after dark, when I was ordered to return to camp. From the ninth to the fifteenth of November nothing of importance occurred. The foraging expeditions, while at Atlanta, yielded to my brigade thirty thousand pounds of corn and fifty-five thousand two hundred and thirty pounds of fodder, besides large quantities of provisions which were captured by the men and no record kept of the amounts. Sixty-six negroes came into our lines at Atlanta, on the picket-line of my brigade, some of whom were sent to the quartermaster, while others were retained as officers' servants. On the morning of November fifteenth, we started from Atlanta en route for Savannah. My brigade was the leading one of the corps, and moved toward Decatur at seven A. M., passed through that town, and after travelling about fourteen miles in an easterly direction, encamped for the night near Stone Mountain. November sixteenth, moved from camp this afternoon at one P. M., and, after a march of about ten miles, encamped for the night near Rockbridge. November seventeenth, moved from near Rockbridge at nine A. M., travelled about fifteen miles toward Social Circle, and encamped at twelve midnight. November eighteenth, started from encampment at ten A. M., reached Social Circle at two P. M., where my brigade halted for dinner. The brigade was in the extreme rear of the corps, acting as rear-guard; marched about nineteen miles, and encamped near Rutledge at ten P. M. November nineteenth, started from near Rutledge at nine A. M., passed through Madison at eleven A. M., and encamped at five P. M. a few miles south of that place on the Milledgeville road, after marching about eight miles. November twentieth, moved toward Eatonton this morning at nine A. M., and encamped about five miles from Eatonton, after marching ten miles. This days's march was a very severe one, owing to the muddy nature of the roads. More or less rain during the entire day and evening. Nevember twenty-first, moved from our encampment at nine A. M., and passed through Eatonton about noon-roads in very bad condition-travelled twelve miles, and encamped at twelve midnight fourteen miles from Milledgeville. November twenty-second, my brigade entered Milledgeville at four P. M., without opposition, crossed the Oconee River, and encamped close to the city at five P. M. November twenty-third, pursuant to orders from division headquarters, this brigade marched through the city of Milledgeville at one P. M., to the Milledgeville and Gordon Railroad, five miles of which we completely destroyed by burning and bending the rails. Returned to camp at nine P. M. November twenty-fourth, resumed our march this morning at seven o'clock, and after travelling about fourteen niles, went into camp near Hebron, at four P. M. Roads very much improved, weather cold and clear. November twenty-fifth, started this morning promptly at six o'clock; reached Buffalo Swamp at eight A. M. Found that the bridges (nine in number) had been destroyed by the enemy's cavalry. Were detained here till two P. M., by which time the bridges were rebuilt, and we passed quietly over the swamp, and after marching about five miles, encamped at five P. M. November twenty-sixth, entered Sandersville this morning at eleven o'clock. Moved to Tennille Station at two Pm.., and destroyed about two miles of railroad, together with large government warehouses, the railroad depot, and sixty-two bales of cotton. November twenty-seventh, marched toward Davisboro at six A. M., and reached that place at four P. M., where we encamped, after marching about twelve miles. November twenty-eighth, brigade moved to the Georgia Central Railroad, and assisted in destroying the track, etc., from Davisboro to Spears Station, a distance of twelve miles. Arrived at Spears and encamped at seven P. M. November twenty-ninth, continued destroying the railroad at seven A. M., and reached Bostwick Station about six P. M., after having destroyed eight miles of road. November thirtieth, started this morning toward Louisville at nine o'clock, and after marching ten miles, encamped within two miles of Louisville. December first. Pursuant to orders from division headquarters, I reported with my brigade to Brigadier-General Ward, commanding Third division, Twentieth corps, who placed my brigade as guard alongside his wagon-train, which was in rear of the corps. After travelling about five miles, we encamped with the third division. December second, started at daylight in the same order as yesterday, marched about twelve miles, and got into camp at six P. M. Received orders from General Jackson to join the First division at six o'clock the following morning. December third, brigade started at half-past 5 A. M., and joined the First division, which was two miles in advance, at six A. M. Travelled about fourteen miles, and encamped near Horse Creek at four P. M. December fourth, started this morning at six o'clock, and after marching through a desolate piny country for fifteen miles, encamped near Little Ogeechee River at four P. M. December fifth, did not move till four P..M. Very bad roads; marched four miles, and encamped about midnight. December sixth, started at six A. M., marched about ten miles, and encamped near Smoke's House at six P. M. December seventh, resumed our march at ten A. M., having the rear of the corps. Passed through one continuous swamp, twelve miles in length, and reached camp near Springfield on the following morning at two o'clock, the most tedious and unpleasant march during the campaign-rain during the entire day. December eighth, resumed our march at seven A. M., and after marching twelve miles through a flat, swampy country, encamped at dark about twenty miles north-west of Savannah. December ninth, brigade moved at seven A. M., in advance of the corps. After travelling about seven miles, we came to a portion of the road which had been most effectually obstructed by slashed timber which extended about two hundred yards,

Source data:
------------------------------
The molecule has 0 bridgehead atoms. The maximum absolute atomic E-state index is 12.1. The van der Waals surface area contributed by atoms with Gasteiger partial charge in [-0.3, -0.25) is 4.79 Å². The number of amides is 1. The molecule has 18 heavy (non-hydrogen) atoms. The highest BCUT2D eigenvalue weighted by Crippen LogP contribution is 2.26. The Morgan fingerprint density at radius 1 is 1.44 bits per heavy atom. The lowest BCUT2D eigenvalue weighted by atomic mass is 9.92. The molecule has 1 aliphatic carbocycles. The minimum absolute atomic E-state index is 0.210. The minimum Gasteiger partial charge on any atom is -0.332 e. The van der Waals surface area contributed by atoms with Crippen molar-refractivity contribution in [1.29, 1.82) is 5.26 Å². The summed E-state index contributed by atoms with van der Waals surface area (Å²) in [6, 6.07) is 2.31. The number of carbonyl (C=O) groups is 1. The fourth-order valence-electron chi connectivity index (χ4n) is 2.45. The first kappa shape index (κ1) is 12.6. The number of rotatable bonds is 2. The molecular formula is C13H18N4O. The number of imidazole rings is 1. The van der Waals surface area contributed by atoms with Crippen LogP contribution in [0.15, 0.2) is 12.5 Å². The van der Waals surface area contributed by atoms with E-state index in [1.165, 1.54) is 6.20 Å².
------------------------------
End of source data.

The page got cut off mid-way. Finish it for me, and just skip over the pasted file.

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Foreign accounts of the fight.